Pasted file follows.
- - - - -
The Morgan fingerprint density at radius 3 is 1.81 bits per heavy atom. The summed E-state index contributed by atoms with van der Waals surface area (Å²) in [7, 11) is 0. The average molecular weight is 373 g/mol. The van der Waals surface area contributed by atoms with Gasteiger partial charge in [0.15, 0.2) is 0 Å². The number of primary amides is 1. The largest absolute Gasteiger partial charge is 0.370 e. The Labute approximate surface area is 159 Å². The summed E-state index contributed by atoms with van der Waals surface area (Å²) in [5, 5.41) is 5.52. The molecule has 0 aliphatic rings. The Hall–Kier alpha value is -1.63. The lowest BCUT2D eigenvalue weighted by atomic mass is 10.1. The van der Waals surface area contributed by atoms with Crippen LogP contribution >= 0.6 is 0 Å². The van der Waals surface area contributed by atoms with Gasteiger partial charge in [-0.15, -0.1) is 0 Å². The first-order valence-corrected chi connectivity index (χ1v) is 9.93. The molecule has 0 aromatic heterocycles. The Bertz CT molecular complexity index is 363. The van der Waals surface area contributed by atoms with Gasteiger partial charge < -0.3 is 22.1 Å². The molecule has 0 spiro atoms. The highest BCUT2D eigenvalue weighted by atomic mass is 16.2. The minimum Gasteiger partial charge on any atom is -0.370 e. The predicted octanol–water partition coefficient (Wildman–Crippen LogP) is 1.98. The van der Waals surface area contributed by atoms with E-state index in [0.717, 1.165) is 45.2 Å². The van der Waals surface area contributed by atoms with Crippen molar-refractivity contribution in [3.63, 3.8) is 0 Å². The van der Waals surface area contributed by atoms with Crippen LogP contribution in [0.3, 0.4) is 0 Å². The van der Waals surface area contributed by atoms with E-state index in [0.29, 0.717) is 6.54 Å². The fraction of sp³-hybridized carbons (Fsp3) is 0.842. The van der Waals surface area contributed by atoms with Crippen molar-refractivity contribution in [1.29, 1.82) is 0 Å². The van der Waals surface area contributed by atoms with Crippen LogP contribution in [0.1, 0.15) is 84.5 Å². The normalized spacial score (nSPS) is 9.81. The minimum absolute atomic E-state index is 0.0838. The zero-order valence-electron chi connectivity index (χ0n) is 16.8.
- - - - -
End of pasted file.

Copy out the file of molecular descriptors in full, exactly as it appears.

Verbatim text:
The Morgan fingerprint density at radius 3 is 1.81 bits per heavy atom. The summed E-state index contributed by atoms with van der Waals surface area (Å²) in [7, 11) is 0. The average molecular weight is 373 g/mol. The van der Waals surface area contributed by atoms with Gasteiger partial charge in [0.15, 0.2) is 0 Å². The number of primary amides is 1. The largest absolute Gasteiger partial charge is 0.370 e. The Labute approximate surface area is 159 Å². The summed E-state index contributed by atoms with van der Waals surface area (Å²) in [5, 5.41) is 5.52. The molecule has 0 aliphatic rings. The Hall–Kier alpha value is -1.63. The lowest BCUT2D eigenvalue weighted by atomic mass is 10.1. The van der Waals surface area contributed by atoms with Crippen LogP contribution >= 0.6 is 0 Å². The van der Waals surface area contributed by atoms with Gasteiger partial charge in [-0.15, -0.1) is 0 Å². The first-order valence-corrected chi connectivity index (χ1v) is 9.93. The molecule has 0 aromatic heterocycles. The Bertz CT molecular complexity index is 363. The van der Waals surface area contributed by atoms with Gasteiger partial charge < -0.3 is 22.1 Å². The molecule has 0 spiro atoms. The highest BCUT2D eigenvalue weighted by atomic mass is 16.2. The minimum Gasteiger partial charge on any atom is -0.370 e. The predicted octanol–water partition coefficient (Wildman–Crippen LogP) is 1.98. The van der Waals surface area contributed by atoms with E-state index in [0.717, 1.165) is 45.2 Å². The van der Waals surface area contributed by atoms with Crippen molar-refractivity contribution in [3.63, 3.8) is 0 Å². The van der Waals surface area contributed by atoms with Crippen LogP contribution in [0.3, 0.4) is 0 Å². The van der Waals surface area contributed by atoms with E-state index in [0.29, 0.717) is 6.54 Å². The fraction of sp³-hybridized carbons (Fsp3) is 0.842. The van der Waals surface area contributed by atoms with Crippen molar-refractivity contribution in [1.29, 1.82) is 0 Å². The van der Waals surface area contributed by atoms with Crippen LogP contribution in [0.1, 0.15) is 84.5 Å². The normalized spacial score (nSPS) is 9.81. The minimum absolute atomic E-state index is 0.0838. The zero-order valence-electron chi connectivity index (χ0n) is 16.8.